Try to picture that scene for a moment…
It’s dark, a clear night, with a beautiful star shining brightly overhead. The shepherds are doing what they do every night: checking on their flock as they prepare to bed down for the night. It’s a night just like any other night. Ordinary. Nothing special. They know what to expect.
Then, suddenly, an angel appears, shining with the glory of God’s power! They are — not surprisingly — completely freaked out! These are people living on the periphery of society, outsiders, outcasts, and they’ve got to be thinking that an angel appearing among them cannot possibly be good news for them!
But the angel does something remarkable, immediately offering words of comfort.
“Do not be afraid,” the angel says. The Greek word used here for “afraid” is phobeó, together with the negative particle mé.
Do not be filled with dread at my arrival, the angel says. Phobeó also means to withdraw from, to flee. “Don’t run away!” the angel tells the shepherds, “Don’t take off!” Another translation of phobeó is “to avoid.” To the shepherds, the angel says, “Don’t avoid this!” Don’t miss it!”
“Do not be afraid. For see,” the angel says, “this is good news!”
“For see.” Idou in Greek. It’s a funny, awkward, difficult-to-translate little word. Some Bible versions render it as “Lo!” or “Behold!” Other translations choose leave it out entirely.
But it’s a really important part of what the angel says to the shepherds. Don’t be afraid, they’ve been told. Don’t run away, don’t miss this, they’ve urged. And now the angel tells them to see. Look! Pay attention! Don’t avert your eyes and walk away! Harken to what I have to tell you!
That is when they learn that they are the first to hear about the birth of the long-awaited Messiah, the Savior. Them! A bunch of shepherds hanging out with their herds on a hill!
And the child has already arrived, and is waiting in a stable in the town of Bethlehem.
While the shepherds are probably still reeling from this jaw-dropping announcement of the Messiah’s birth, the angel is suddenly joined by a “multitude” of other angels, and they burst into joyous song. Has any song like it ever been heard on earth since then?
Now, likely, our image of this moment has been formed by Christmas cards we’ve received over the years, paintings we’ve viewed. The shepherds standing in the dark on the hillside, craning their necks up to the sky, as a large number of angels break through the clouds, overwhelming but still safely removed from the men far below.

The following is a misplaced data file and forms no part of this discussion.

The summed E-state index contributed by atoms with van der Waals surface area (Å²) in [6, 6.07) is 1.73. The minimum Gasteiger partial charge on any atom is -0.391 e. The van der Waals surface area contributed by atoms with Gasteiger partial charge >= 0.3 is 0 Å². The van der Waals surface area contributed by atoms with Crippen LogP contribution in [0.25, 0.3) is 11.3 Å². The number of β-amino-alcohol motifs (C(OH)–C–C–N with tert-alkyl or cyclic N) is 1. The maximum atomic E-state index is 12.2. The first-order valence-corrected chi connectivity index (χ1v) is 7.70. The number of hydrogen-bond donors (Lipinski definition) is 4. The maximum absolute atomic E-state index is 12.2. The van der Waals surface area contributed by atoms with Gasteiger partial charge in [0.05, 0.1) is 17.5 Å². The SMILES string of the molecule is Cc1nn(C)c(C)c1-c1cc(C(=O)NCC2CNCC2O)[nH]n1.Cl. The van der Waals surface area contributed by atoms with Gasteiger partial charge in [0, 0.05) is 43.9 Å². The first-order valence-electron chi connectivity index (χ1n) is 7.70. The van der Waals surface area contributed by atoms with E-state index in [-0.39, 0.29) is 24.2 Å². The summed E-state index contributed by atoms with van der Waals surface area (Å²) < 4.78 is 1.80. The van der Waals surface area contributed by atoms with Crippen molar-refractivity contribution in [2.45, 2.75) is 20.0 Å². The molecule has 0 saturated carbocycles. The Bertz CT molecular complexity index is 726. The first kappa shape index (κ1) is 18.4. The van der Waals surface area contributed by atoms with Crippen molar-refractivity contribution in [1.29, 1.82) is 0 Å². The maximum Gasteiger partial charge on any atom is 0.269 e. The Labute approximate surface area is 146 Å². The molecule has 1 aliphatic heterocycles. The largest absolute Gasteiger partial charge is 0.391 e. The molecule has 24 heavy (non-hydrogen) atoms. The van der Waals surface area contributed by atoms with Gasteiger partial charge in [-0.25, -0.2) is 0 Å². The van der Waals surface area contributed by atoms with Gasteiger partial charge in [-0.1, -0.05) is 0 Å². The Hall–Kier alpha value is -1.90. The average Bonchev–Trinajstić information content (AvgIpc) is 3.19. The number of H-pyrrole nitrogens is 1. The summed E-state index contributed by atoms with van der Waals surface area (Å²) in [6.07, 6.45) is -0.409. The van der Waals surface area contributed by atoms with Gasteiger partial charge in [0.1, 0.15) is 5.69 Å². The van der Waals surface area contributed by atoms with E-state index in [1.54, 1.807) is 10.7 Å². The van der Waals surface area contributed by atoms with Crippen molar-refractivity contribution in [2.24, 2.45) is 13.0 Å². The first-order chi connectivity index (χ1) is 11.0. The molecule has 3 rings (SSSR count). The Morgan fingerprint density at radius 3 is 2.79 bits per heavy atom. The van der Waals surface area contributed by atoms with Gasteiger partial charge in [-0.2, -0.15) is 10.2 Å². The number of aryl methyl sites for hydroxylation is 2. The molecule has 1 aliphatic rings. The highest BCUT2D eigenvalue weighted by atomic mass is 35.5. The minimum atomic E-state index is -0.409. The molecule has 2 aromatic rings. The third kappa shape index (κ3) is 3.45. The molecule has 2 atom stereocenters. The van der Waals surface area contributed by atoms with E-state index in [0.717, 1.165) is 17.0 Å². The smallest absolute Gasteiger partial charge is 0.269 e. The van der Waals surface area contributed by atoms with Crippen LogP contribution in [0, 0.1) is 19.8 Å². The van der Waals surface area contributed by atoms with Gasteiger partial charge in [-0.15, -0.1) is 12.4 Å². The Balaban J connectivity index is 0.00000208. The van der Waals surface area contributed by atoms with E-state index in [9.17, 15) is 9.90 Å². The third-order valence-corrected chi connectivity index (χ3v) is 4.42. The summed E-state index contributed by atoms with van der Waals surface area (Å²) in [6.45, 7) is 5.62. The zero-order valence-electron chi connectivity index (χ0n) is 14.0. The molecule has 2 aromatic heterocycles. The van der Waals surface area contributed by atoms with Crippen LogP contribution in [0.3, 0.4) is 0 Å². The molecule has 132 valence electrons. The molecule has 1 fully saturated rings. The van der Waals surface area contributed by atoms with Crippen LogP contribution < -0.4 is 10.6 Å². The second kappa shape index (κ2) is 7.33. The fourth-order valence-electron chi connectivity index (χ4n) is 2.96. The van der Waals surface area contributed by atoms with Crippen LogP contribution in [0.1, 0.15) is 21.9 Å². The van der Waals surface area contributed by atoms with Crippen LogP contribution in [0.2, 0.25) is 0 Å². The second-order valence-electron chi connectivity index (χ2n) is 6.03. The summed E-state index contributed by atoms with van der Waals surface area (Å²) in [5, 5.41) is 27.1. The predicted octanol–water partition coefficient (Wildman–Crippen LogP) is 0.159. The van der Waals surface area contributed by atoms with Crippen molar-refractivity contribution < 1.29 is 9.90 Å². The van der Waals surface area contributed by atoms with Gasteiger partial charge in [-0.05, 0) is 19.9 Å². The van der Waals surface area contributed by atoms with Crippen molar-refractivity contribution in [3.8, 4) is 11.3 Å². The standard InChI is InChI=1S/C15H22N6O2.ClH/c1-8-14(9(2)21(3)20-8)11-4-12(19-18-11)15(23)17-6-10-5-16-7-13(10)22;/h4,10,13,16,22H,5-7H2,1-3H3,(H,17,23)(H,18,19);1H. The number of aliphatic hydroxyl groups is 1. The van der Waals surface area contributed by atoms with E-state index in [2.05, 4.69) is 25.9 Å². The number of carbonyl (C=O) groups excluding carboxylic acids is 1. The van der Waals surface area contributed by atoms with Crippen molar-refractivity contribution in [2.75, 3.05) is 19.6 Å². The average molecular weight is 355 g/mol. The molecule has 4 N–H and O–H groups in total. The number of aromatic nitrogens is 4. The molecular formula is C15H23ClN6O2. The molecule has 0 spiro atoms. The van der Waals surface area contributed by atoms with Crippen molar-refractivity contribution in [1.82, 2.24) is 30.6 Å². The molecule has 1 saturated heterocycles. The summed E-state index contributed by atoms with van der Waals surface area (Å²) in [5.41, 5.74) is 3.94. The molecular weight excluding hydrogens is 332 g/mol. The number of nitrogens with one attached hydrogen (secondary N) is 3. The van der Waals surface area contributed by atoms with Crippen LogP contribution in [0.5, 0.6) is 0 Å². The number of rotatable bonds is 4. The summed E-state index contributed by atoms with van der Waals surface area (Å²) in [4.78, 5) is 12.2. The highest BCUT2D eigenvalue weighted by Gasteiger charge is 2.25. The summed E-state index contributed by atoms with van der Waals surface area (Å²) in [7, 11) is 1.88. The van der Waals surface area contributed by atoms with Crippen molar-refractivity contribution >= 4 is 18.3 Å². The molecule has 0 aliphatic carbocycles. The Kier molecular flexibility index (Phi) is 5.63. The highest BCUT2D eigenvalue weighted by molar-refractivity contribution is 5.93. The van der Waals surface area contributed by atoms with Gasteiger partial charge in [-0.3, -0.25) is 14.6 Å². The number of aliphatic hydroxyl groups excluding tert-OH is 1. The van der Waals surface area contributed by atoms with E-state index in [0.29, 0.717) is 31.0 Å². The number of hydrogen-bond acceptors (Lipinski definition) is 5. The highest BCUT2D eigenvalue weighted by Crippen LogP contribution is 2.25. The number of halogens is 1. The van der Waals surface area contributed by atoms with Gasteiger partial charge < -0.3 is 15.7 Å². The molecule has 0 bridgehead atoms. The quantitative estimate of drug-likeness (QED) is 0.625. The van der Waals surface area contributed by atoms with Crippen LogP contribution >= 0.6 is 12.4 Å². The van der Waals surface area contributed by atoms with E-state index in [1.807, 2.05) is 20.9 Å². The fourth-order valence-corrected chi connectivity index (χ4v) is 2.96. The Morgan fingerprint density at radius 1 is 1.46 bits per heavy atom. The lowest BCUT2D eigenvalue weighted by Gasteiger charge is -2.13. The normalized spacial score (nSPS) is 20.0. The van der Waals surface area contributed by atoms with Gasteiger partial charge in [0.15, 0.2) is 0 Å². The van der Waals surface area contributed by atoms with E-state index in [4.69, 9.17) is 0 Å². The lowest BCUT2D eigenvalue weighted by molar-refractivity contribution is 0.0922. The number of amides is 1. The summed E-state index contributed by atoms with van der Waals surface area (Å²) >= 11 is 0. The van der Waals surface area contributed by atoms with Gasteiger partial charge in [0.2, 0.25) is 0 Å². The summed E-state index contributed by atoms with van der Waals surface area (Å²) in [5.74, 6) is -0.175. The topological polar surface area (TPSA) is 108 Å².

Nope! That’s not how it goes down in the scripture. The first angel, we’re told, stands before the shepherds. Close by, not at a distance. Then, after the announcement of Jesus’ birth, the other angels suddenly appear with the angel. Again, right there! And this isn’t just a few angels. It’s a stratia: Greek for an army of angels! And that word is magnified by the Greek pléthos: a great number, a multitude.
Imagine, if you will, these shepherds being completely surrounded by God’s angels — every direction they turn — all singing praises to God for the inbreaking of God’s love into the world in the form of a tiny baby.
Then… just as suddenly in our scripture, it’s all over. With the angel’s song ringing in shepherds’ ears, the night must have seemed deafeningly quiet.
They look at each other, and say, “Okay. So, let’s go — right now, this moment — to Bethlehem and see this for ourselves. C’mon! Let’s go!” I’m paraphrasing, definitely, but it gets the mood of what they say. They are really anxious to get moving!
I have to admit that I have a rather comical image in my mind about this moment, with the shepherds falling over each other as they rush down the hillside toward Bethlehem, tripping each other up in their urgency to reach the stable first.
It’s no wonder that, following such a dramatic announcement, the shepherds are in such a hurry to get to Bethlehem. They’ve heard about the Messiah — but now they want to see him for themselves. So they take off at a run toward that manger. They rush into the village.
And it is just as the angel had promised. They find Joseph and Mary, and there, lying in Mary’s arms, a newborn baby boy.